Difference between revisions of "Xmonad/General xmonad.hs config tips"

From HaskellWiki
Jump to: navigation, search
(Making window float by default, or send it to specific workspace: link to how to get properties)
(Making window float by default, or send it to specific workspace: +section on unfloating)
Line 36: Line 36:
   
 
See [[Xmonad/Frequently asked questions#I need to find the class / title / some other X property of my program!]] for how to get the properties of windows.
 
See [[Xmonad/Frequently asked questions#I need to find the class / title / some other X property of my program!]] for how to get the properties of windows.
  +
  +
== Making windows unfloat ==
  +
A related task is - how do I unfloat windows of a particular class or name? Well, as before, we need to set up a managehook, and then we write a simple function which duplicates the mod-t functionality of unfloating (but with a different type):
  +
<haskell>
  +
myManageHook :: ManageHook
  +
myManageHook = composeAll [ className =? "defcon.bin.x86" --> unfloat,
  +
className =? "Darwinia" --> unfloat ]
  +
<+> manageDocks
  +
where unfloat = ask >>= doF . W.sink
  +
</haskell>
   
 
== Ignoring a client (or having it sticky) ==
 
== Ignoring a client (or having it sticky) ==

Revision as of 15:57, 10 December 2008


This site is for general tips for configuring xmonad.hs, for example "How to make window X float by default" and others. If you can't find what you're searching for, you may want to look at the Config archive.

Please add what you found useful, and of course improving existing tips or adding alternatives is highly appreciated!

Making window float by default, or send it to specific workspace

This example sends Firefox to workspace "web" by default, makes Gajim float and sends it to webspace "jabber" and Xmessage is floating by default, too.

   myManageHook :: ManageHook
   myManageHook = composeAll . concat $
       [ [ className =? c --> doFloat | c <- myFloats ]
       , [ className =? "Firefox-bin" --> doF (W.shift "web" ) ]
       , [ className =? "Gajim.py" --> doF (W.shift "jabber" ) ] ]
       where myFloats = ["Gajim.py", "Xmessage"]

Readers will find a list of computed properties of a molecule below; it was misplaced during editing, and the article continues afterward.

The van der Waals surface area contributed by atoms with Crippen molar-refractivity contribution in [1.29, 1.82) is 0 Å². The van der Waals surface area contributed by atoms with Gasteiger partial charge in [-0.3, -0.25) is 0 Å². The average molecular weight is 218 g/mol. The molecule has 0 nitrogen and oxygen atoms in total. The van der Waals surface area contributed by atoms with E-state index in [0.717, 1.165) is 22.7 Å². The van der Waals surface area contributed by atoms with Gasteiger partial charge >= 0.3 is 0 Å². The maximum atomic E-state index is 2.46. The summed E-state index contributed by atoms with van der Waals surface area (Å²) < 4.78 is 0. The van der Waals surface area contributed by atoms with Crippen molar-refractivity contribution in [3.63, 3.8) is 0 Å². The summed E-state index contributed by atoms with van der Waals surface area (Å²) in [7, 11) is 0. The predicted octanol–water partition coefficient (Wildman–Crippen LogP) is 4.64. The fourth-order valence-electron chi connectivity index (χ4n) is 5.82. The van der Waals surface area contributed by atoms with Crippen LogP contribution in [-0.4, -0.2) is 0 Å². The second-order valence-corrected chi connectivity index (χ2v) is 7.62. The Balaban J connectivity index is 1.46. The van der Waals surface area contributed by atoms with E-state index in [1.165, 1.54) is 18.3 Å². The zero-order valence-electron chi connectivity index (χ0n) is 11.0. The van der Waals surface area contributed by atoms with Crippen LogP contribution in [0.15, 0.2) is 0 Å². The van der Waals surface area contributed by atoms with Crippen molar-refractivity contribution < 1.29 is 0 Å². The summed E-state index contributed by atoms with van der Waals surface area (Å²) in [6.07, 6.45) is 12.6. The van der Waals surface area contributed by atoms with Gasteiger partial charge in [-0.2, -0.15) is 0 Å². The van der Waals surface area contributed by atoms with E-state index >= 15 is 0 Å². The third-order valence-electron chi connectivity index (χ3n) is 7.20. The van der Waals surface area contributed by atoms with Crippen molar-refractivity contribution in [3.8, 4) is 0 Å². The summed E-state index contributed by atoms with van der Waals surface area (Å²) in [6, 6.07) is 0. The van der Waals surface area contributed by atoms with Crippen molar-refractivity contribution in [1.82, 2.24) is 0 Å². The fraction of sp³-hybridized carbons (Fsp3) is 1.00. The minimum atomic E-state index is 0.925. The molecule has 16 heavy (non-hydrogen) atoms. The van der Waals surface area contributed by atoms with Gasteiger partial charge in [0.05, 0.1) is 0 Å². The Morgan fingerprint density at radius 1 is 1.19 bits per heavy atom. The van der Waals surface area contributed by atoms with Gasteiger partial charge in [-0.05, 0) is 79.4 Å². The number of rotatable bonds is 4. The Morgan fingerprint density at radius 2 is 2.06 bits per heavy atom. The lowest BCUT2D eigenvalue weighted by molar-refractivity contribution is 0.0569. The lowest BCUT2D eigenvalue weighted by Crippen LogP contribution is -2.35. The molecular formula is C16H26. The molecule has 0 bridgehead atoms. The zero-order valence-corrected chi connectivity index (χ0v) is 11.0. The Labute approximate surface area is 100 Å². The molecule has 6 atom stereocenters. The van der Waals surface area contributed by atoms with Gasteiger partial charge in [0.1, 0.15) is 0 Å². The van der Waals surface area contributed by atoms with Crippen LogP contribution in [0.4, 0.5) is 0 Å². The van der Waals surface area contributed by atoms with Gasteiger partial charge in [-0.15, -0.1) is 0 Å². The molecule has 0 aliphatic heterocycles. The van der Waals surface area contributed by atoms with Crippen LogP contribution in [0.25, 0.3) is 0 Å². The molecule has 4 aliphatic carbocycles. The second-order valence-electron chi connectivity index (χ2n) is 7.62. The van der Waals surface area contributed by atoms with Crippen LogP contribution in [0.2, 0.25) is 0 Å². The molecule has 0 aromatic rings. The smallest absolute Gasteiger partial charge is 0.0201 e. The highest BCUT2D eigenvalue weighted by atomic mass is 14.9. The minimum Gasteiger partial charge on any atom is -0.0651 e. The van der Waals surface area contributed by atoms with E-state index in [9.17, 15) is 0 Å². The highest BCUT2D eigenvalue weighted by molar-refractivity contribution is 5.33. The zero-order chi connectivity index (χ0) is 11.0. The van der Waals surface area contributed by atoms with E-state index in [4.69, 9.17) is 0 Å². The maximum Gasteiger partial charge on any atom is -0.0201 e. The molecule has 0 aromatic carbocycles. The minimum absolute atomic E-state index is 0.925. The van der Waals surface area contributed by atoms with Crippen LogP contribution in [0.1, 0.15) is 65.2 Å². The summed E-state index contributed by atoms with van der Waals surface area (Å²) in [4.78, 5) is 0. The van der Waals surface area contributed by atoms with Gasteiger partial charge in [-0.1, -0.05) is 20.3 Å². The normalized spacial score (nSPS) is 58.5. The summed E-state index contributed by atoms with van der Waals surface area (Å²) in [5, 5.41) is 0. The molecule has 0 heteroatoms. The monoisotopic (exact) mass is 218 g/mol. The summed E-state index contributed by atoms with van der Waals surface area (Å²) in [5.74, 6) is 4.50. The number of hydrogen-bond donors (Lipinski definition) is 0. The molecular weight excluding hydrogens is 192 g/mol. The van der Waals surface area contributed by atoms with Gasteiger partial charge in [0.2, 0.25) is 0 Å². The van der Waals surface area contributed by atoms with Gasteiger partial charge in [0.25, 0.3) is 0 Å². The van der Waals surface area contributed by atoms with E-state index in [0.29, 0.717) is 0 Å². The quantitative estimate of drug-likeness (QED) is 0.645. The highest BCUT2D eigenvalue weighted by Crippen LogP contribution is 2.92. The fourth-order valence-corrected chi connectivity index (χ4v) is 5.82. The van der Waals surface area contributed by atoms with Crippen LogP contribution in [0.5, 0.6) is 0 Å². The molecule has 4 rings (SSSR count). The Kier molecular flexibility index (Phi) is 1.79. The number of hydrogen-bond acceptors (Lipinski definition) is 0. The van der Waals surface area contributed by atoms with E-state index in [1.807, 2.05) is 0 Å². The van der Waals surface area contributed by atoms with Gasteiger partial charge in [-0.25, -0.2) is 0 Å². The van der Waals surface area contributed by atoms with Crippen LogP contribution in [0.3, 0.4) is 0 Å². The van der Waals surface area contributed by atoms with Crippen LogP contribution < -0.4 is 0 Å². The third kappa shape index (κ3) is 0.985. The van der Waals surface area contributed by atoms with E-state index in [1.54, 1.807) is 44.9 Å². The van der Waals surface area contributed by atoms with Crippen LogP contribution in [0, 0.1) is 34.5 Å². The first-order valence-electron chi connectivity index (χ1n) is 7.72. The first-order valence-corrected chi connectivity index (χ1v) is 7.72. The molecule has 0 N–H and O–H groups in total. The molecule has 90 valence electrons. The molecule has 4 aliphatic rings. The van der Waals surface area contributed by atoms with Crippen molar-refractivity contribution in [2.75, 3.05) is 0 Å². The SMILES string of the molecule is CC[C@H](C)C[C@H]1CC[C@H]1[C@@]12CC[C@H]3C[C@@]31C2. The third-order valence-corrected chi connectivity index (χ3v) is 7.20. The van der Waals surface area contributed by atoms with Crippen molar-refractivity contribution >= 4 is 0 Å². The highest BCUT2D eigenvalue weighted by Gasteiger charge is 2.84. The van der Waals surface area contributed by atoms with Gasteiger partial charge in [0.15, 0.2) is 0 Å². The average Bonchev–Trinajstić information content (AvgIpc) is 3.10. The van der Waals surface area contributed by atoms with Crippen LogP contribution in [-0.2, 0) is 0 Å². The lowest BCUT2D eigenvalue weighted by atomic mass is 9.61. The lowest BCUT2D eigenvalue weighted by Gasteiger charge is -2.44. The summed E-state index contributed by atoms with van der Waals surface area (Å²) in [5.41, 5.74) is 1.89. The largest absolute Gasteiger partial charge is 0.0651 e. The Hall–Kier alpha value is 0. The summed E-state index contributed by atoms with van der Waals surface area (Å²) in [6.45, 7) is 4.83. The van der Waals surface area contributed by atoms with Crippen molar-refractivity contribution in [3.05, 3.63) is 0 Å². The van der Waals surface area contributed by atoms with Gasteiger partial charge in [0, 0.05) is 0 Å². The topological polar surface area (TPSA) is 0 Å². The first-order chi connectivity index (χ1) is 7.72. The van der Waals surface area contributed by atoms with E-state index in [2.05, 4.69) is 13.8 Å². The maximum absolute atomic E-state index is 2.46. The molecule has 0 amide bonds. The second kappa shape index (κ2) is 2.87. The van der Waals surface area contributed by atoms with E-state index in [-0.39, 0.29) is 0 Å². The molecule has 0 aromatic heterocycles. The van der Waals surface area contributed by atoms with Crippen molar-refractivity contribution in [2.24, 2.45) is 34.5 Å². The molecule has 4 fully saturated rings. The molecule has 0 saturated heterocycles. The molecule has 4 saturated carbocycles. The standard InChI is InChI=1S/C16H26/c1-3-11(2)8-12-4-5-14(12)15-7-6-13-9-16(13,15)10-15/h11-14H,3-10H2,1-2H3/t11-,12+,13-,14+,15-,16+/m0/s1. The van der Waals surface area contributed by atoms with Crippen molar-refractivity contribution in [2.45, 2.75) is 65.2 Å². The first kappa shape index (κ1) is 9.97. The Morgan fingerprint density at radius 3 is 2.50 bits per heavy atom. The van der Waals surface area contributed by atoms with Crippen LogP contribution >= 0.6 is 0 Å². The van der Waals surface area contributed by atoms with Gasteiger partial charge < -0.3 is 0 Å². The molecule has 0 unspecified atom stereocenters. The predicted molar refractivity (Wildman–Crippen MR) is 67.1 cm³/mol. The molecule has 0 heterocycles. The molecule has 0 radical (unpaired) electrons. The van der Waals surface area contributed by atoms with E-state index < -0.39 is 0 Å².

main = xmonad $ defaultConfig
   {
   '''....'''
   , manageHook    = manageHook defaultConfig <+> myManageHook
   '''...'''
   }

Here's another example, using both classes and titles:

myManageHook :: ManageHook
myManageHook = composeAll . concat $
    [ [ title =? t --> doFloat | t <- myTitleFloats]
    , [ className =? c --> doFloat | c <- myClassFloats ] ]
    where
        myTitleFloats = ["Transferring"] -- for the KDE "open link" popup from konsole
        myClassFloats = ["Pinentry"] -- for gpg passphrase entry

See Xmonad/Frequently asked questions#I need to find the class / title / some other X property of my program! for how to get the properties of windows.

Making windows unfloat

A related task is - how do I unfloat windows of a particular class or name? Well, as before, we need to set up a managehook, and then we write a simple function which duplicates the mod-t functionality of unfloating (but with a different type):

myManageHook :: ManageHook
myManageHook = composeAll [ className =? "defcon.bin.x86" --> unfloat,
                            className =? "Darwinia" --> unfloat ]
               <+> manageDocks
                   where unfloat = ask >>= doF . W.sink

Ignoring a client (or having it sticky)

You can have the position and geometry of a client window respected, and have that window be sticky, by ignoring it when it is created:

  main = xmonad $ defaultConfig
  {
  ....
  , manageHook    = manageHook defaultConfig
                         <+>
                         (className =? "XClock" --> doIgnore)
  ...
  }

Would let xclock be sticky, and have its geometry respected.